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Attacks/Breaches

Darkleech Apache Attacks Intensify

Security researchers discover hard-to-detect, memory-resident Linux malware compromising Apache servers and redirecting browsers to other infected sites.

Hundreds of servers running Apache HTTP server software have been infected with a new malicious Linux backdoor known as "Cdorked." The malware appears to be connected to the so-called Darkleech attack campaign that's been using compromised servers and malicious Apache modules to launch drive-by attacks that target known browser vulnerabilities.

While Darkleech has been running for at least two months, attackers appear to still be upping their game. "Linux/Cdorked is one of the most sophisticated Apache backdoors we have seen so far," said Pierre-Marc Bureau, security intelligence program manager for security firm ESET, in a blog post that details how to identify and remediate servers infected by the malware.

Cdorked uses JavaScript to attack anyone browsing the website. If the attack is successful, the malware redirects the browser to another malicious website, where a crimeware toolkit attempts to further compromise the PC. As part of the handoff, interestingly, Cdorked adds useful attack information to the invoked link, such as the URL from which the browser has been redirected and, according to Bureau, whether or not the request was originally to a JavaScript file so the server [can] provide the right [attack] payload.

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Unfortunately, detecting servers that are infected with Cdorked isn't straightforward. "The backdoor leaves no traces of compromised hosts on the hard drive other than its modified httpd binary, thereby complicating forensics analysis," Bureau explained, noting that the malware stores no data on a server's hard drive. "All of the information related to the backdoor is stored in shared memory. The configuration is pushed by the attacker through obfuscated HTTP requests that aren't logged in normal Apache logs. This means that no command and control information is stored anywhere on the system."

Attackers access a "backdoored server" either by using a reverse shell or by using HTTP requests to relay commands. The reverse shell -- or connect-back-shellcode -- requests, however, leave traces that can help administrators identify servers that have been compromised by attackers. "[When] the shell is used by the attacker, the HTTP connection creating it is hung [the backdoor code does not implement forking]," said Bureau. "This implies that malicious shells can be found if one has access to the server and checks for long-running HTTP connections. On the other hand, the HTTP request does not appear in Apache's log file due to the way the malicious code is hooked into Apache."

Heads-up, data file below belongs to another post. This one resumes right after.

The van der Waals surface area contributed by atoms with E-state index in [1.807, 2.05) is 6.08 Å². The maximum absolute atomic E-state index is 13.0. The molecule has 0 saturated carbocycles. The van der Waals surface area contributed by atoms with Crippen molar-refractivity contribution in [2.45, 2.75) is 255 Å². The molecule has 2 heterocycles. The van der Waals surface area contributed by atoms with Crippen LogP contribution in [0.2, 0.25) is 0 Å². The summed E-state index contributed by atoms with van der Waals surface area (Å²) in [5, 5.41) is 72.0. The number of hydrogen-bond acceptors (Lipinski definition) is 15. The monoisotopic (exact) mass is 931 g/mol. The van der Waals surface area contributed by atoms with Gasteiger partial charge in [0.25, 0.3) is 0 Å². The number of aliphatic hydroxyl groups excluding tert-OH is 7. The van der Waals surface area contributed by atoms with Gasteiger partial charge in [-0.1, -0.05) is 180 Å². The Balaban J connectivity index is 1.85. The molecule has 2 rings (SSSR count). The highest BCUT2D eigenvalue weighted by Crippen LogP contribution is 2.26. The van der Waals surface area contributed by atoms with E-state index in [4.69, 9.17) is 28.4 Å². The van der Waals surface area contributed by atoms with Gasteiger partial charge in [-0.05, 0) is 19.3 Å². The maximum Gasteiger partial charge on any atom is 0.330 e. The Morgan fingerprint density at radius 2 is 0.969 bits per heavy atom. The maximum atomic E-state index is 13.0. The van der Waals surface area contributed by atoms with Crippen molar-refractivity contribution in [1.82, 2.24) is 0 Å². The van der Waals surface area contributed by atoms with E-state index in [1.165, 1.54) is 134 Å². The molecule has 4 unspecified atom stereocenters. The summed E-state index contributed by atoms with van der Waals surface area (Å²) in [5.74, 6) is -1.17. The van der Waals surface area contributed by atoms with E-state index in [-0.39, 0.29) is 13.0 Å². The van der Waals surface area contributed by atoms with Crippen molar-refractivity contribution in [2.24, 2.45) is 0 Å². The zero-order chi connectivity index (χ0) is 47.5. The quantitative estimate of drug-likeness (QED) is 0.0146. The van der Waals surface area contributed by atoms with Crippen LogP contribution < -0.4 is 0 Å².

But the best way to identify infected servers, Bureau said, is to scan servers for the presence of shared memory created by the malware, which will comprise about 6 MB and store the malware's state and configuration information.

The Darkleech campaign was first spotted in early March, when a security researcher at Sophos found that malicious modules added to Apache installations were using iFrames and JavaScript to redirect visitors to websites infected with the Blackhole crimeware toolkit.

Early this month, meanwhile, Cisco security researcher Mary Landesman warned that an estimated 20,000 legitimate websites that use Apache HTTP server software had been compromised as part of Darkleech. Those attacks -- as with Cdorked -- have focused on infecting vulnerable Apache installations with an SSHD backdoor. Attackers were able to load malicious modules onto the servers, which then served up drive-by attacks against website visitors.

Which Apache vulnerabilities are attackers exploiting? Cisco last week reported that Darkleech attackers may be exploiting a Horde/IMP Plesk Webmail bug that's present in unpatched versions of the Parallels Plesk control panel software used by many Web hosting providers. "By injecting malicious PHP code in the username field, successful attackers are able to bypass authentication and upload files to the targeted server," said Craig Williams, who works in Cisco's Security Intelligence Operations threat research group for (SIO), in a blog post.

To help block Darkleech attacks, Williams recommended that website administrators keep their Apache server software fully patched and updated.

Update: A Parallels spokeswoman said via email that a patch is available for the Plesk vulnerability identified by Cisco. "The exploit warned about by a Cisco researcher was in the third-party Horde webmail for Plesk 9.3 and earlier (products circa 2009 and earlier), not in the Plesk control panel itself," she said. "These Plesk versions are end-of-lifed now, but a patch was promptly issued in February 2012.

People are your most vulnerable endpoint. Make sure your security strategy addresses that fact. Also in the new, all-digital How Hackers Fool Your Employees issue of Dark Reading: Effective security doesn't mean stopping all attackers. (Free registration required.)

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S+bastien Duquette
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S+bastien Duquette,
User Rank: Apprentice
5/1/2013 | 2:39:40 PM
re: Darkleech Apache Attacks Intensify
Hi, this is S+bastien from ESET. To clarify, this threat is not related to Darkleech which is a different beast. While both target Apache servers, they are distinct pieces of code and send visitors to different instances of the Blackhole kit. However this does not change the fact that this trend is quite concerning.
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